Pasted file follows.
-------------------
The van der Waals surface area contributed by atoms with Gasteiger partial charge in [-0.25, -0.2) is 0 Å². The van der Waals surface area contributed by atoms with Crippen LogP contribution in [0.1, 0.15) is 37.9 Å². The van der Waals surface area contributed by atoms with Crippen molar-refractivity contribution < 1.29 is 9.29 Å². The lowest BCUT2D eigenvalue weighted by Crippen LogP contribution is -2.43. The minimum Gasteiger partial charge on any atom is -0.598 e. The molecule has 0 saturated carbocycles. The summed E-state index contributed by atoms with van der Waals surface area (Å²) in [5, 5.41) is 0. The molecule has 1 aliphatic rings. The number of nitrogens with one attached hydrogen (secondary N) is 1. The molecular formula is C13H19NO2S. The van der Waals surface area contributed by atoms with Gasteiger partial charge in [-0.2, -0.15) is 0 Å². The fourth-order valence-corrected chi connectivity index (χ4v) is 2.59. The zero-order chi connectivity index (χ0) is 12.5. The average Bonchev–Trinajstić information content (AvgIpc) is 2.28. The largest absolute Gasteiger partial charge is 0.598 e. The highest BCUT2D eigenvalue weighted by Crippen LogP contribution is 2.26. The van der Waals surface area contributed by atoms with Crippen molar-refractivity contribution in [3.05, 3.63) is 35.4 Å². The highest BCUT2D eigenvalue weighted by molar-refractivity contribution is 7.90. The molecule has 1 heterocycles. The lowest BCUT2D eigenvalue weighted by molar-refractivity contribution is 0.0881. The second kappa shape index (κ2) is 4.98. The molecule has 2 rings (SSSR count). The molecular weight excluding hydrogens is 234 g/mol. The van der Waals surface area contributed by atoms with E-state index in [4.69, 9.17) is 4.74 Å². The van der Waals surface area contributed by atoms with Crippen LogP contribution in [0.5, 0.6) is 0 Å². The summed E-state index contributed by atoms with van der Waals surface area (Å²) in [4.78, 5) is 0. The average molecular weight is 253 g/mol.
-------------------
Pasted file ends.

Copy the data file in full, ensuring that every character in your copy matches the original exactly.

The van der Waals surface area contributed by atoms with Gasteiger partial charge in [-0.25, -0.2) is 0 Å². The van der Waals surface area contributed by atoms with Crippen LogP contribution in [0.1, 0.15) is 37.9 Å². The van der Waals surface area contributed by atoms with Crippen molar-refractivity contribution < 1.29 is 9.29 Å². The lowest BCUT2D eigenvalue weighted by Crippen LogP contribution is -2.43. The minimum Gasteiger partial charge on any atom is -0.598 e. The molecule has 0 saturated carbocycles. The summed E-state index contributed by atoms with van der Waals surface area (Å²) in [5, 5.41) is 0. The molecule has 1 aliphatic rings. The number of nitrogens with one attached hydrogen (secondary N) is 1. The molecular formula is C13H19NO2S. The van der Waals surface area contributed by atoms with Gasteiger partial charge in [-0.2, -0.15) is 0 Å². The fourth-order valence-corrected chi connectivity index (χ4v) is 2.59. The zero-order chi connectivity index (χ0) is 12.5. The average Bonchev–Trinajstić information content (AvgIpc) is 2.28. The largest absolute Gasteiger partial charge is 0.598 e. The highest BCUT2D eigenvalue weighted by Crippen LogP contribution is 2.26. The van der Waals surface area contributed by atoms with Crippen molar-refractivity contribution in [3.05, 3.63) is 35.4 Å². The highest BCUT2D eigenvalue weighted by molar-refractivity contribution is 7.90. The molecule has 1 heterocycles. The lowest BCUT2D eigenvalue weighted by molar-refractivity contribution is 0.0881. The second kappa shape index (κ2) is 4.98. The molecule has 2 rings (SSSR count). The molecular weight excluding hydrogens is 234 g/mol. The van der Waals surface area contributed by atoms with E-state index in [4.69, 9.17) is 4.74 Å². The van der Waals surface area contributed by atoms with Crippen LogP contribution in [0.5, 0.6) is 0 Å². The summed E-state index contributed by atoms with van der Waals surface area (Å²) in [4.78, 5) is 0. The average molecular weight is 253 g/mol.